Everything you need to know about Booster Seats

Everything you need to know about Booster Seats

Confession: Beanie’s been in a booster seat since he was about two and a half years old, mainly because he’s always been quite tall and big for his age, but also because I just assumed that this was the done thing.

After he grew out of his rear-facing carseat (as he’d hit the maximum weight of 18kgs), we headed to our nearest baby shop and asked about a suitable replacement for his weight, and we were directed to a booster seat. I guess I just figured that the baby shop employees would know what they were talking about, which – come to think about it – is a seriously risky assumption. To place the safety of my child into a complete stranger’s hands without doing any in-depth research myself is something I really regret; I just thank God that I haven’t had to pay for this decision in any traumatic or life-altering way.

When I first found out about the #CarseatFullstop campaign, I knew it was something I could get behind because I’ve always been very adamant that the entire family buckles up, and that Beanie is strapped into his carseat at all times, even when we’re only heading up the road to my parents’ house. I felt quite proud of myself, to be honest, and judged those parents who don’t strap their children into carseats, not once thinking that I might be making a few mistakes of my own! (With regards to parents failing to strap their small toddlers and children into carseats, you’ll be surprised how often it happens – just this past week, I spotted a fellow mom at Beanie’s play school buckling her 4-year-old up in the backseat of her car, no carseat in sight). I think most people believe that it’s better to buckle your child up, whether in a carseat or not, but I don’t think many realise that a car’s safety belts are designed for an adult male that’s at least 1,5m tall, so it won’t offer adequate restraint or protection for children. In fact, according to Volvo’s free Children and Cars manual, when it comes to children aged between  0 – 15, using an adult safety belt offers just 68% better protection than using no restraint at all, while children strapped into rear-facing child seats have up to 90% better protection and those in booster seats have 77% better protection. In fact, Volvo recommends that children be strapped into rear-facing carseats for as long as possible – at least up until the ages of 3 or 4.

When I first found out that children should be in rear-facing carseats up until the age of 4, I considered buying a new carseat for Beanie. Sure, carseats are expensive and it really doesn’t suit our budget at the moment, but I’d rather have the extra expense than live with regrets, if you know what I mean. In the end, after much research, we’ve decided to keep Beanie in a booster seat (a booster cushion with a backrest), but we’ve opted to make several adjustments, based on info gleaned from Volvo’s Children and Cars manual (seriously, if you haven’t done so already – do it now. It’s quick, easy and FREE – and it could save your child’s life. I put off reading it for weeks, probably because of fear, but I’m so glad I finally read it. You can download it here).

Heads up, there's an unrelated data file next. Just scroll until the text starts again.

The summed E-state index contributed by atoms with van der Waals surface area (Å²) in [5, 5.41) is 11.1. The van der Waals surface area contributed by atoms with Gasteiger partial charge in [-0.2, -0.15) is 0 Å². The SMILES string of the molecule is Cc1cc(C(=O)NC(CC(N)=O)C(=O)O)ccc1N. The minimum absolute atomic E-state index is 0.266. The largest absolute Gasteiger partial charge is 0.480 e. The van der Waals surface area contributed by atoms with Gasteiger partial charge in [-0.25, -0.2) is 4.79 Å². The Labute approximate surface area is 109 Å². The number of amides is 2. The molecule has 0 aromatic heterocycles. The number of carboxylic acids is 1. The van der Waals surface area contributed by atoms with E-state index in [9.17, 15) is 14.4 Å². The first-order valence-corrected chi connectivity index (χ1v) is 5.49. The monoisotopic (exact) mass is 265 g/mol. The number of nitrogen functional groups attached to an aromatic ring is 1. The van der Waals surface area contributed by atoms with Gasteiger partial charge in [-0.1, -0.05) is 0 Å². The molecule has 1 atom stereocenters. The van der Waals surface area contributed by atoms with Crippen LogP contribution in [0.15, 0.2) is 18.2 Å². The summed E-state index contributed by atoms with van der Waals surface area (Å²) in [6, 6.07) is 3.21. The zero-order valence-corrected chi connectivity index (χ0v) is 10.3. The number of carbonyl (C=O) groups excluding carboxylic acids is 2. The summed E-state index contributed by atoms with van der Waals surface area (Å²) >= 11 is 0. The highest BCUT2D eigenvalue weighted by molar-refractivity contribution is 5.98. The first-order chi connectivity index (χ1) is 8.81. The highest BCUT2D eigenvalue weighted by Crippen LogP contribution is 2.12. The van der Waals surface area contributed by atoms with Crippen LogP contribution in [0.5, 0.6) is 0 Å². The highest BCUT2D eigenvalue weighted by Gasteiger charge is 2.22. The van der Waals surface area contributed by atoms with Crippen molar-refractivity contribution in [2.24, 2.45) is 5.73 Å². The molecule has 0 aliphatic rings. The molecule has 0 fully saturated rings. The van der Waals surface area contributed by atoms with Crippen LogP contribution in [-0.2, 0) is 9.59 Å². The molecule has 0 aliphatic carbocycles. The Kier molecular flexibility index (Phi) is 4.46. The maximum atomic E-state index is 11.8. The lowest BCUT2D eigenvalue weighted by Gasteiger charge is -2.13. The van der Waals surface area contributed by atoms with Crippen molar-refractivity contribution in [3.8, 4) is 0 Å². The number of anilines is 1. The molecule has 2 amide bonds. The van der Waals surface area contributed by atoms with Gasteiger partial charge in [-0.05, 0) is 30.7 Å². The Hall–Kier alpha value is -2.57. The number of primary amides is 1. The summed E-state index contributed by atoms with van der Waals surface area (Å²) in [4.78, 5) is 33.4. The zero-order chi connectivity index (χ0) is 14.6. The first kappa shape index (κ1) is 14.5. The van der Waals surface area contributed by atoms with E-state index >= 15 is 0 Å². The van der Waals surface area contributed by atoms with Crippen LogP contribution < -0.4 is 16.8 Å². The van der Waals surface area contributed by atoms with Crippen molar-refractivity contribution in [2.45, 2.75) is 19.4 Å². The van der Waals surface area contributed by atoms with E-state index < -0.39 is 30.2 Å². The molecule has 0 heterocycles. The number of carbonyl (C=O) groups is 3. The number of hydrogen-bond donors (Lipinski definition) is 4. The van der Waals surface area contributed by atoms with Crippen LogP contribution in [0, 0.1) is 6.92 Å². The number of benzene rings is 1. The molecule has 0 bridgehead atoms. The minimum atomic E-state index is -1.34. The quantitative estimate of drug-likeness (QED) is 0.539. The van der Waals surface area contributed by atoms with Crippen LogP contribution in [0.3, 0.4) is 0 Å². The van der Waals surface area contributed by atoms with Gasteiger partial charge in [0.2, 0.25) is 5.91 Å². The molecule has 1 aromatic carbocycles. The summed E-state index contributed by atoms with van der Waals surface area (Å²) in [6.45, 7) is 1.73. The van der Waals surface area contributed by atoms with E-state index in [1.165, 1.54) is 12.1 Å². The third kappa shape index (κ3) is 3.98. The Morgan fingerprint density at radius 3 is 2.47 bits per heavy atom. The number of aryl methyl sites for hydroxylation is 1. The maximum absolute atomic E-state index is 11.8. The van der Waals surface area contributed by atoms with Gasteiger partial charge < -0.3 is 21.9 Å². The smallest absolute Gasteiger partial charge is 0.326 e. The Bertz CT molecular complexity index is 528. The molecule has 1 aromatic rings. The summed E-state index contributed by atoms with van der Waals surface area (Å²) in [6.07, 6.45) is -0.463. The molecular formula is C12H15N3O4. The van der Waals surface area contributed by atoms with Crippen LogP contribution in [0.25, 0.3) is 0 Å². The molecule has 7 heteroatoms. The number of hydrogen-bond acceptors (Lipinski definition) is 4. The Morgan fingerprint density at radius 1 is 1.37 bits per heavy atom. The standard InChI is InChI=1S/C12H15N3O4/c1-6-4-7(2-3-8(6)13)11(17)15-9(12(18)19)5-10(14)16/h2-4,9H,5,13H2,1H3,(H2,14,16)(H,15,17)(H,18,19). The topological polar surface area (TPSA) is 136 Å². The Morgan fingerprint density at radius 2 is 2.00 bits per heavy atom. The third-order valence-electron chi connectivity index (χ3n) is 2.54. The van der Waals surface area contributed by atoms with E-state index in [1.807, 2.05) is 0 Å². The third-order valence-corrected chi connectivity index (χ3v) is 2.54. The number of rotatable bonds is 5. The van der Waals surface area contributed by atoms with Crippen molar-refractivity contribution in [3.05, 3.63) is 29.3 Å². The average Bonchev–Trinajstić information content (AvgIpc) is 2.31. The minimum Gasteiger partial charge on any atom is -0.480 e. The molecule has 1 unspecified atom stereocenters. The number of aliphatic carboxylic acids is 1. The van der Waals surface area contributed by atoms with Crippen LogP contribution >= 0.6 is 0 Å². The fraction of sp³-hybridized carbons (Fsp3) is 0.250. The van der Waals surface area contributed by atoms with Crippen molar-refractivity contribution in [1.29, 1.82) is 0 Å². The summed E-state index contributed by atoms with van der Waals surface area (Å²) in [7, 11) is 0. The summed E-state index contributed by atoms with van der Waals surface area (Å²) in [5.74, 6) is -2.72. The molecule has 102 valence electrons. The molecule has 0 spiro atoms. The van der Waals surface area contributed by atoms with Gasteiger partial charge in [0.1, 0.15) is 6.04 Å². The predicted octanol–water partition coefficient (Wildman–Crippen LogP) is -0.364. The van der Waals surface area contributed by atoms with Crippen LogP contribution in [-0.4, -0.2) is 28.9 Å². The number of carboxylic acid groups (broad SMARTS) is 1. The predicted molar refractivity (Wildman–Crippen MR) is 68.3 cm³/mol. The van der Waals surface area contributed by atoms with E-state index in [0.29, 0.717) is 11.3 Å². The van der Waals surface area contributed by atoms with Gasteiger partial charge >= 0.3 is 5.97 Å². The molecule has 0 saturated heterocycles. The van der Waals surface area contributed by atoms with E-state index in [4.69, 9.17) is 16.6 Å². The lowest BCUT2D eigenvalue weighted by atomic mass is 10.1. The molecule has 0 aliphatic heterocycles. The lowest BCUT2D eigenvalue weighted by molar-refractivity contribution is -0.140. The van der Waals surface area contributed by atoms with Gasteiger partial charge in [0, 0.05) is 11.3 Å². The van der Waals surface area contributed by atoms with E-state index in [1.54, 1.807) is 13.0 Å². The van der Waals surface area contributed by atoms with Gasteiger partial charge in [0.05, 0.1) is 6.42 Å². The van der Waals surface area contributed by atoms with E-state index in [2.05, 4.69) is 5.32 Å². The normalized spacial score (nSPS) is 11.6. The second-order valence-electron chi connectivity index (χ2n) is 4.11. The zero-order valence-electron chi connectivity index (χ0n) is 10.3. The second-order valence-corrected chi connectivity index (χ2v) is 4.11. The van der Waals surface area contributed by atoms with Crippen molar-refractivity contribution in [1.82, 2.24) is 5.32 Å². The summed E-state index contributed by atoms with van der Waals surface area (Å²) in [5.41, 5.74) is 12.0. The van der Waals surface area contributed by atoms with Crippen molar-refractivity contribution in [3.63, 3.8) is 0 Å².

Booster seat

The biggest changes we made were:
  • Ensuring that the diagonal belt goes down across the shoulder, closer to the neck than the edge of shoulder. It always bothered me that the seatbelt seemed to be too close to Beanie’s neck, as I worried that it would injure him if we were involved in an accident. According to Volvo’s Children and Cars manual, it doesn’t matter if the belt is partly on your child’s neck; it’s far more dangerous if the belt is positioned closer to the edge of the shoulder, as your child might slide out of the belt in the event of a crash. To make things more comfortable for Beanie, we bought a soft, cushioned pad to place over the strap instead – it simply velcros in place.
  • Making sure that the diagonal belt is over Beanie’s shoulder. Often, Beanie slips the diagonal belt underneath his arm (I’m assuming it feels more comfortable and less restrained that way), but for the same reasons mentioned above, it’s vital that you ensure that the diagonal belt remains over your child’s shoulder at all times.
  • The lap belt should sit securely over Beanie’s hips or thighs – not over his tummy. I’m not 100% happy with how the lap belt sits on our current seat, so I’m shopping around for another booster seat with a better fit. This time, I’ll make sure that I fit the booster seat in my car and make sure that I’m 100% happy with the fit before parting with my hard-earned cash. Surely retailers would allow parents to fit a seat in their car before purchasing the seat?
  • Removing any slack once Beanie has been strapped in. I’ve always done this, but I often have to readjust this during the journey – especially on long drives – as Beanie tends to squirm and lean forward, often resulting in slack belts.
  • It’s recommended that children remain in booster seats until they are 1,4m tall and 10 years old, but children between the ages of 12 – 14 could also benefit from them. As a result, Beanie will remain in his carseat for at least the next 7 years. He might be seen as the uncool kid on school drop-offs, but at least he’ll be alive!

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#CarseatFullstop is sponsored by Volvo Cars. You can download the free Children and Cars Manual here.